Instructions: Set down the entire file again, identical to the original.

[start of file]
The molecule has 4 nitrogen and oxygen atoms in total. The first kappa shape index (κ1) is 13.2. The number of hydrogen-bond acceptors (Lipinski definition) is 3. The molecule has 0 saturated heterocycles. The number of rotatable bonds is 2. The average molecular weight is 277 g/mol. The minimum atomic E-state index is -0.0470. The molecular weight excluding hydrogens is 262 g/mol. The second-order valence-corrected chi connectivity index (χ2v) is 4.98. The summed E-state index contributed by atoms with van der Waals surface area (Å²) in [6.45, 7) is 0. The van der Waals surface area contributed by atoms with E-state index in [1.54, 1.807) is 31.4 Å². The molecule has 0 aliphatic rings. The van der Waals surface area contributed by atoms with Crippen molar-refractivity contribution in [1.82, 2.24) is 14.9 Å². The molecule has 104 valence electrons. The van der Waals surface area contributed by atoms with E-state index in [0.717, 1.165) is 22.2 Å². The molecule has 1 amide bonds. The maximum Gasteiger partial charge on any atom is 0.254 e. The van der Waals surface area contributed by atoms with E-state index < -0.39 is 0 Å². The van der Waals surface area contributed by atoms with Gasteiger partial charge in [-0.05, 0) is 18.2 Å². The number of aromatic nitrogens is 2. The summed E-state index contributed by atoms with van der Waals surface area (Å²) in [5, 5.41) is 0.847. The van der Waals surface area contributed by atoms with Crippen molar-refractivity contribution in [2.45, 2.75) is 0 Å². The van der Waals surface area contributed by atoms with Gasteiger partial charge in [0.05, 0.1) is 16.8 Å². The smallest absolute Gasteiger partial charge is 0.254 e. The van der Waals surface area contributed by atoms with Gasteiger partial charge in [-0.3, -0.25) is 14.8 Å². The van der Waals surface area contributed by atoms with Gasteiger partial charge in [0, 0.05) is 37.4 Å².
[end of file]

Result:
The molecule has 4 nitrogen and oxygen atoms in total. The first kappa shape index (κ1) is 13.2. The number of hydrogen-bond acceptors (Lipinski definition) is 3. The molecule has 0 saturated heterocycles. The number of rotatable bonds is 2. The average molecular weight is 277 g/mol. The minimum atomic E-state index is -0.0470. The molecular weight excluding hydrogens is 262 g/mol. The second-order valence-corrected chi connectivity index (χ2v) is 4.98. The summed E-state index contributed by atoms with van der Waals surface area (Å²) in [6.45, 7) is 0. The van der Waals surface area contributed by atoms with E-state index in [1.54, 1.807) is 31.4 Å². The molecule has 0 aliphatic rings. The van der Waals surface area contributed by atoms with Crippen molar-refractivity contribution in [1.82, 2.24) is 14.9 Å². The molecule has 104 valence electrons. The van der Waals surface area contributed by atoms with E-state index in [0.717, 1.165) is 22.2 Å². The molecule has 1 amide bonds. The maximum Gasteiger partial charge on any atom is 0.254 e. The van der Waals surface area contributed by atoms with E-state index < -0.39 is 0 Å². The van der Waals surface area contributed by atoms with Gasteiger partial charge in [-0.05, 0) is 18.2 Å². The number of aromatic nitrogens is 2. The summed E-state index contributed by atoms with van der Waals surface area (Å²) in [5, 5.41) is 0.847. The van der Waals surface area contributed by atoms with Crippen molar-refractivity contribution in [2.45, 2.75) is 0 Å². The van der Waals surface area contributed by atoms with Gasteiger partial charge in [0.05, 0.1) is 16.8 Å². The smallest absolute Gasteiger partial charge is 0.254 e. The van der Waals surface area contributed by atoms with Gasteiger partial charge in [-0.3, -0.25) is 14.8 Å². The van der Waals surface area contributed by atoms with Gasteiger partial charge in [0, 0.05) is 37.4 Å².